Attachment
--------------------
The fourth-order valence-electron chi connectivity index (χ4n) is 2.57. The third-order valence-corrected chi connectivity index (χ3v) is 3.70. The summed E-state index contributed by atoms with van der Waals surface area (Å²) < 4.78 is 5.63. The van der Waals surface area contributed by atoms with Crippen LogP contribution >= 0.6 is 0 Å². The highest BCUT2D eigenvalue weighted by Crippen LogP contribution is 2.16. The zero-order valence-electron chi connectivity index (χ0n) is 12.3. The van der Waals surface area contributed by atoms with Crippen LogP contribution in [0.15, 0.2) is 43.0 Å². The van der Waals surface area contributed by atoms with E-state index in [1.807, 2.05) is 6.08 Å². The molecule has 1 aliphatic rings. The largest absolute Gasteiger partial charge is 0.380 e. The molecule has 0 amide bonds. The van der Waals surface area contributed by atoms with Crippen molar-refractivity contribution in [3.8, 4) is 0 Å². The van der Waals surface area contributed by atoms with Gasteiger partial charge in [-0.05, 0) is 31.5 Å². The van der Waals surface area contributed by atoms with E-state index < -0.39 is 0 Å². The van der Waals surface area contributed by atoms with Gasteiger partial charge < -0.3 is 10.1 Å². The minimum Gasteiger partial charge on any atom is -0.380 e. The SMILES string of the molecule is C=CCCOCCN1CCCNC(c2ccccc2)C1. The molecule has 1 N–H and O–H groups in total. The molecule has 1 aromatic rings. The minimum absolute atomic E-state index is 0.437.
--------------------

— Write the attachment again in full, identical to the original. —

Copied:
The fourth-order valence-electron chi connectivity index (χ4n) is 2.57. The third-order valence-corrected chi connectivity index (χ3v) is 3.70. The summed E-state index contributed by atoms with van der Waals surface area (Å²) < 4.78 is 5.63. The van der Waals surface area contributed by atoms with Crippen LogP contribution >= 0.6 is 0 Å². The highest BCUT2D eigenvalue weighted by Crippen LogP contribution is 2.16. The zero-order valence-electron chi connectivity index (χ0n) is 12.3. The van der Waals surface area contributed by atoms with Crippen LogP contribution in [0.15, 0.2) is 43.0 Å². The van der Waals surface area contributed by atoms with E-state index in [1.807, 2.05) is 6.08 Å². The molecule has 1 aliphatic rings. The largest absolute Gasteiger partial charge is 0.380 e. The molecule has 0 amide bonds. The van der Waals surface area contributed by atoms with Crippen molar-refractivity contribution in [3.8, 4) is 0 Å². The van der Waals surface area contributed by atoms with Gasteiger partial charge in [-0.05, 0) is 31.5 Å². The van der Waals surface area contributed by atoms with E-state index < -0.39 is 0 Å². The van der Waals surface area contributed by atoms with Gasteiger partial charge < -0.3 is 10.1 Å². The minimum Gasteiger partial charge on any atom is -0.380 e. The SMILES string of the molecule is C=CCCOCCN1CCCNC(c2ccccc2)C1. The molecule has 1 N–H and O–H groups in total. The molecule has 1 aromatic rings. The minimum absolute atomic E-state index is 0.437.